This note describes how queries in Wikidata will be implemented. Since queries are a rather big topic, this document is incomplete and contains several places that need to be further refined.
In general, the version presented here basically ignores qualifiers and references for querying, but keeps them intact in the result set. But in the first iteration it is not possible to limit by them, sort by them, or do anything with them but display them. Also, all queries will be conducted only on statements that are ranked as preferred. All other statements are ignored for querying so far.
Wikidata will be able to take a Query and can return a QueryResult. A QueryResult in turn can be taken by a client (e.g. a Wikipedia) and turn it into a QueryResultVisualization.
A Query consists of
- a QueryConcept (or query description, but this not to be confused with an entity description)
- an array of SelectionRequests, and
- a few QueryOptions: Sort, Offset and Limit
A QueryConcept allows to decide which entities can belong to the QueryResult that answers a Query. A QueryConcept can be
- a conjunction of concepts
- a disjunction of concepts
- a property with any value
- a property with a specific value or value range
- a property with a value fulfilling a concept
- (further query concept elements can be added later to deal with references and qualifiers)
Examples for query concepts are "everything with a 'population of more than 1,000,000 that 'is a' 'city'", "everything that is 'born in' something that is in 'country' 'Japan', and that 'born' before 1500", or simply "everything with the 'ISBN' 3-237-233-443" (the latter which will usually be just a single result).
A SelectionRequest describes a "column" in the QueryResult. In the most simple case that should just be a property. Later we can add certain claim patterns that further filter the selected results, or that describe a computation like the population divided through the area.
The QueryOptions have an array of Sorts, which each refer a Sorter to one of the existing SelectionRequests, and a Limit, which cuts off the result set at some point, based on the given sorts. A simple case would be to have the result set sorted by their population in a decreasing order, and take only the first 5000 results. (In general, many QueryConcepts are expected not to need QueryOptions, but that we can hold the complete QueryResult and sort and limit it further when visualizing the results on the client).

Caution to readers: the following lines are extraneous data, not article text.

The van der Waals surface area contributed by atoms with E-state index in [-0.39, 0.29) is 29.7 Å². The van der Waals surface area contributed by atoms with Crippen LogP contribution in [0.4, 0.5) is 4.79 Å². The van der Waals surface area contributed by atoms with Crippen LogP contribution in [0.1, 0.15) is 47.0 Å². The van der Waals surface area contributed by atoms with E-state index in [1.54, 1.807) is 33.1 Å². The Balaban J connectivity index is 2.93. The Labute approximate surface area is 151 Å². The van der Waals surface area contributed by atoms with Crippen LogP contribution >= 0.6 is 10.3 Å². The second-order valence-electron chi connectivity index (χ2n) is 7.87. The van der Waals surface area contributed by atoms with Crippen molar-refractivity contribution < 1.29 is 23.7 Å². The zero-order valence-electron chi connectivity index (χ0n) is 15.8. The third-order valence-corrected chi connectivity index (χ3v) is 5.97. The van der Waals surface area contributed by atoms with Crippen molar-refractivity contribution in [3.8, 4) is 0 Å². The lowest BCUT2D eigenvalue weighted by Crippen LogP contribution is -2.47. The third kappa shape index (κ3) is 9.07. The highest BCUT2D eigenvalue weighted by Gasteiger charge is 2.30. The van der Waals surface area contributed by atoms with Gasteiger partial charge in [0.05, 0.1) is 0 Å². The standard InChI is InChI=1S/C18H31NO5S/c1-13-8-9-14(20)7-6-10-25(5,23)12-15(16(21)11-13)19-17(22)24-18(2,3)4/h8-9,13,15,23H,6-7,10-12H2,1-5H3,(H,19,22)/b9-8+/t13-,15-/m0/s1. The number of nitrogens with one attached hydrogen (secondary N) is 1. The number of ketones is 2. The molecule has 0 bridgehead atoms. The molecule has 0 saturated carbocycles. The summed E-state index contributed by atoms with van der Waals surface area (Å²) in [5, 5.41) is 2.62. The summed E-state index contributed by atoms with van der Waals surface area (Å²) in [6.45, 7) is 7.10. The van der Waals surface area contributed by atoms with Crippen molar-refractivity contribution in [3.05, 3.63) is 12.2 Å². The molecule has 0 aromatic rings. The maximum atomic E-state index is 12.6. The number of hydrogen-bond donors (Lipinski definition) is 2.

As a side note: it probably will not be possible to sort by label or by values of type multilingual text.
A QueryResult is an array of entities, each with claims. The claims are selected or created based on the SelectionRequests. (Basically, a query result is a tabular structure, where the rows are the entities, the columns are the selection requests, and every field contains the respective claims, including qualifiers and references.)
Wikidata will provide a module that given a Query returns a QueryResult. Wikidata decides whether the query can be answered adhoc, and if so, answers it. If allowed, it will check whether the query results have been cached and will return the cached results. Wikidata may simply answer that it does not want to answer the question any time.
A query can be saved in a query entity, which is a page in the wiki. The page displays the query concept, the selections, options, etc., and also, if already cached, the latest query results. The page, like all entities, has labels, descriptions, and aliases. A Wikipedia, in general, will access such a query by its name, and locally decide what kind of formatter to use to display the query results (e.g. bar chart, a map, a table, an interactive widget), and also if further limits and sorting should be done.